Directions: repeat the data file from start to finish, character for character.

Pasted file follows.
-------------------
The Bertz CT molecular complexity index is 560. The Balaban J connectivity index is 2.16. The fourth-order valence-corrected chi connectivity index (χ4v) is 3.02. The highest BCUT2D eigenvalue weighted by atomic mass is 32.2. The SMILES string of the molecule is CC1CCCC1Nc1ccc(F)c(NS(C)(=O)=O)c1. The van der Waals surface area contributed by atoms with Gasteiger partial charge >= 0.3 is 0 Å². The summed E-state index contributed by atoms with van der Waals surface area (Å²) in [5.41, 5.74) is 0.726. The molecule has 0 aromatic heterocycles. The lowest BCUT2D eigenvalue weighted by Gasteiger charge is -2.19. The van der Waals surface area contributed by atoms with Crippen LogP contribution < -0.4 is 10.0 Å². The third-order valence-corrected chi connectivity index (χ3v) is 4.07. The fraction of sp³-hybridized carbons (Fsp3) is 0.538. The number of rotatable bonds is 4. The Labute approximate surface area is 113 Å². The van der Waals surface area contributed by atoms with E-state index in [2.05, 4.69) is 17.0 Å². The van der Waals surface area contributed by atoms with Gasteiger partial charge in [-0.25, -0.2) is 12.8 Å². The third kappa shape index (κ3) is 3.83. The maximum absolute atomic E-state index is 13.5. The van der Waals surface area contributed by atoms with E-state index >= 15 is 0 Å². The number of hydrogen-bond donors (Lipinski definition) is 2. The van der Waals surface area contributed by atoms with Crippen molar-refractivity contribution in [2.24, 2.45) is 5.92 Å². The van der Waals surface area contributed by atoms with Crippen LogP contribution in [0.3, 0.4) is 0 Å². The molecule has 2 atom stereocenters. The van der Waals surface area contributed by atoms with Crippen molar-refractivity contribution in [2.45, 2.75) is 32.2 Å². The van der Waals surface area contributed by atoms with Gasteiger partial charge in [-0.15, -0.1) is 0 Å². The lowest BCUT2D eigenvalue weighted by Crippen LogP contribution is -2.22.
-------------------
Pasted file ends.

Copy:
The Bertz CT molecular complexity index is 560. The Balaban J connectivity index is 2.16. The fourth-order valence-corrected chi connectivity index (χ4v) is 3.02. The highest BCUT2D eigenvalue weighted by atomic mass is 32.2. The SMILES string of the molecule is CC1CCCC1Nc1ccc(F)c(NS(C)(=O)=O)c1. The van der Waals surface area contributed by atoms with Gasteiger partial charge >= 0.3 is 0 Å². The summed E-state index contributed by atoms with van der Waals surface area (Å²) in [5.41, 5.74) is 0.726. The molecule has 0 aromatic heterocycles. The lowest BCUT2D eigenvalue weighted by Gasteiger charge is -2.19. The van der Waals surface area contributed by atoms with Crippen LogP contribution < -0.4 is 10.0 Å². The third-order valence-corrected chi connectivity index (χ3v) is 4.07. The fraction of sp³-hybridized carbons (Fsp3) is 0.538. The number of rotatable bonds is 4. The Labute approximate surface area is 113 Å². The van der Waals surface area contributed by atoms with E-state index in [2.05, 4.69) is 17.0 Å². The van der Waals surface area contributed by atoms with Gasteiger partial charge in [-0.25, -0.2) is 12.8 Å². The third kappa shape index (κ3) is 3.83. The maximum absolute atomic E-state index is 13.5. The van der Waals surface area contributed by atoms with E-state index >= 15 is 0 Å². The number of hydrogen-bond donors (Lipinski definition) is 2. The van der Waals surface area contributed by atoms with Crippen molar-refractivity contribution in [2.24, 2.45) is 5.92 Å². The van der Waals surface area contributed by atoms with Crippen LogP contribution in [0.3, 0.4) is 0 Å². The molecule has 2 atom stereocenters. The van der Waals surface area contributed by atoms with Crippen molar-refractivity contribution in [2.45, 2.75) is 32.2 Å². The van der Waals surface area contributed by atoms with Gasteiger partial charge in [-0.15, -0.1) is 0 Å². The lowest BCUT2D eigenvalue weighted by Crippen LogP contribution is -2.22.